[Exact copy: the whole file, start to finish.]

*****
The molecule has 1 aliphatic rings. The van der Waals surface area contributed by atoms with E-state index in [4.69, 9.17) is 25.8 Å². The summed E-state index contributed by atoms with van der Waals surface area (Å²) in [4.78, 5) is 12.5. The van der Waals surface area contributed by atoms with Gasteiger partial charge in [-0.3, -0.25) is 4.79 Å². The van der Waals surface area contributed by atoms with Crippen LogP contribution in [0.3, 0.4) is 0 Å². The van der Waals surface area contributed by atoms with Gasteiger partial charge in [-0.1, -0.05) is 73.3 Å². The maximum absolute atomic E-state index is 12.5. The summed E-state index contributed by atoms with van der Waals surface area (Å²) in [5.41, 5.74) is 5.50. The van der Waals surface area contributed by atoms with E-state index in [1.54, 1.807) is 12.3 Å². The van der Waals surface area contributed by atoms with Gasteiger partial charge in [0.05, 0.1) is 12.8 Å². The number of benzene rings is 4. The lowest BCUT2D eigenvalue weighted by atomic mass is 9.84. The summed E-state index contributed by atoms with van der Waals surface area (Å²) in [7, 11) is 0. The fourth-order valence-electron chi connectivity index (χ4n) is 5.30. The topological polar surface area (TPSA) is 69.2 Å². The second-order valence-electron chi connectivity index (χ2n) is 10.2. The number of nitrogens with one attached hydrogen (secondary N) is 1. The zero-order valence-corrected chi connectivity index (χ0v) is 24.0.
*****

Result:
The molecule has 1 aliphatic rings. The van der Waals surface area contributed by atoms with E-state index in [4.69, 9.17) is 25.8 Å². The summed E-state index contributed by atoms with van der Waals surface area (Å²) in [4.78, 5) is 12.5. The van der Waals surface area contributed by atoms with Gasteiger partial charge in [-0.3, -0.25) is 4.79 Å². The van der Waals surface area contributed by atoms with Crippen LogP contribution in [0.3, 0.4) is 0 Å². The van der Waals surface area contributed by atoms with Gasteiger partial charge in [-0.1, -0.05) is 73.3 Å². The maximum absolute atomic E-state index is 12.5. The summed E-state index contributed by atoms with van der Waals surface area (Å²) in [5.41, 5.74) is 5.50. The van der Waals surface area contributed by atoms with E-state index in [1.54, 1.807) is 12.3 Å². The van der Waals surface area contributed by atoms with Gasteiger partial charge in [0.05, 0.1) is 12.8 Å². The number of benzene rings is 4. The lowest BCUT2D eigenvalue weighted by atomic mass is 9.84. The summed E-state index contributed by atoms with van der Waals surface area (Å²) in [7, 11) is 0. The fourth-order valence-electron chi connectivity index (χ4n) is 5.30. The topological polar surface area (TPSA) is 69.2 Å². The second-order valence-electron chi connectivity index (χ2n) is 10.2. The number of nitrogens with one attached hydrogen (secondary N) is 1. The zero-order valence-corrected chi connectivity index (χ0v) is 24.0.